Chances are that many viewers will side with Michaela’s family and think she’s just nuts. However, a believer could see things very differently, as could someone with an understanding of mental illness or psychosis. By removing itself from the straightjackets of the genre, refusing to identify a responsible evil and utilising subtle shifts in mood and intuitive ways of building tension and unease, Schmid’s film inhabits an emotional terrain that exists in a place a million miles away from the tired Hollywood model.
The flip side of this austere, realist approach is that by turning its back on the supernatural tradition almost completely, Requiem - in its occasional flat moments - starts to resemble a superior TV drama about mental illness, and loses some of the power that would possibly have remained were Schmid to have explored the religious and supernatural implications of such a situation.
That’s not to say what remains is not frequently disturbing. However you decide to take Requiem, one element of the film should unite all viewers - Sandra Hüller as Michaela. Hers is the kind of central performance that critics run out of superlatives trying to describe. The performances throughout are absolutely superb actually, with layered work coming from the actors who play Sandra’s parents, torn between love, faith, rationality and fear. There’s a sinister feel also about Jens Harzer’s performance as the Father Merrin style priest who agrees to the exorcism. Again it would’ve been interesting to explore his motives further but Schmids film teases us without further exploration - like the nature of Michaela's illness were never quite sure, and an abrupt dénouement gives us no further clues.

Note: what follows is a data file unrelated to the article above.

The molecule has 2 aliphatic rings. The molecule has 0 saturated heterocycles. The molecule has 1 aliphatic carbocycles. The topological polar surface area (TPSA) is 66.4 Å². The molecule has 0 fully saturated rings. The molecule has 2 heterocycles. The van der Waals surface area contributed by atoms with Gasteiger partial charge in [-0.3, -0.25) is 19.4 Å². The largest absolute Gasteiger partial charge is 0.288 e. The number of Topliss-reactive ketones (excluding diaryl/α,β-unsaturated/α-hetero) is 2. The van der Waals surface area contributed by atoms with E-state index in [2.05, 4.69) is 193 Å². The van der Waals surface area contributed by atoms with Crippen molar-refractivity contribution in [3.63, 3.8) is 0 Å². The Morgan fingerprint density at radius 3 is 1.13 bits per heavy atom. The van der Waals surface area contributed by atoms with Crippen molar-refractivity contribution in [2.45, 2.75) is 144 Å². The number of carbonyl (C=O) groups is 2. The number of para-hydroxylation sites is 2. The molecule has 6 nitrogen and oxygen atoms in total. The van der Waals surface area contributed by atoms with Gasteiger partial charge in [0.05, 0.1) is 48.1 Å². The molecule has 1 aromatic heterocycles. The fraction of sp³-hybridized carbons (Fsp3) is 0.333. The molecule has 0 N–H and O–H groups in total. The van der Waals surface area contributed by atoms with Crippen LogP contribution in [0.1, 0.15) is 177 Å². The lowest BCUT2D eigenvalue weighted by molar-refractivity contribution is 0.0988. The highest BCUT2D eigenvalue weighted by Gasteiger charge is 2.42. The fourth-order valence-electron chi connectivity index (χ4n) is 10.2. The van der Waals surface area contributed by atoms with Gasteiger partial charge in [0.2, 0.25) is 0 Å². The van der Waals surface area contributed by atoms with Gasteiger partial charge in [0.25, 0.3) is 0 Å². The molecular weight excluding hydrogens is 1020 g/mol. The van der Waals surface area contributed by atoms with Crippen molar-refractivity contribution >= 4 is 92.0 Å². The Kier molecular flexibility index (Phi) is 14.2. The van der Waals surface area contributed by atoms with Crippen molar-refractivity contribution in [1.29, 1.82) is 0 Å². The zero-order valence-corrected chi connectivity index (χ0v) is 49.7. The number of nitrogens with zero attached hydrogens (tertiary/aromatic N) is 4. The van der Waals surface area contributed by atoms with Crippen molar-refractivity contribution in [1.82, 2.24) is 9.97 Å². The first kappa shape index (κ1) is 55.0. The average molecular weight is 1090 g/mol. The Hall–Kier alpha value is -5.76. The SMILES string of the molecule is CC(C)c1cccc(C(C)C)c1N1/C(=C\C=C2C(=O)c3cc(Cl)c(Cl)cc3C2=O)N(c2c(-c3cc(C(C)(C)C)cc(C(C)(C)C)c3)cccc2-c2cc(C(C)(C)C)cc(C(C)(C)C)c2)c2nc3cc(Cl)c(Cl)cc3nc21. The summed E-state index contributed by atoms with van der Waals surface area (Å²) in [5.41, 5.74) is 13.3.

An unsettling, moving and at times angry film, Requiem is unlikely to make much of a splash commercially, which is a shame - because tucked away in this quiet work are some individual scenes of immense grace and power, much more disturbing than a barrage of shaky bedposts and spinning heads . There are a couple of brilliant scenes in which Michaela hits the dance floor of a local bar and joyously loses herself in the music in an almost trance-like Ian Curtis style. She seems overcome, lost in a hallucinogenic reverie. Schmid uses powerful, almost secular sounding tracks from Krautrockers Amon Duul and Deep Purple to create isolated moments of enormous significance, as the shy devout Catholic gives herself up to rock 'n' roll, alcohol and sex.
The reaction of her boyfriend - looking on in horror at the simple pleasure she is having - is ultimately no different from that of her parents and friends when confronted by her fits. It mirrors our own reaction of helplessness and fear when confronted with an illness or personal demons we don’t or cannot understand. The image of someone we love out of control is scary enough.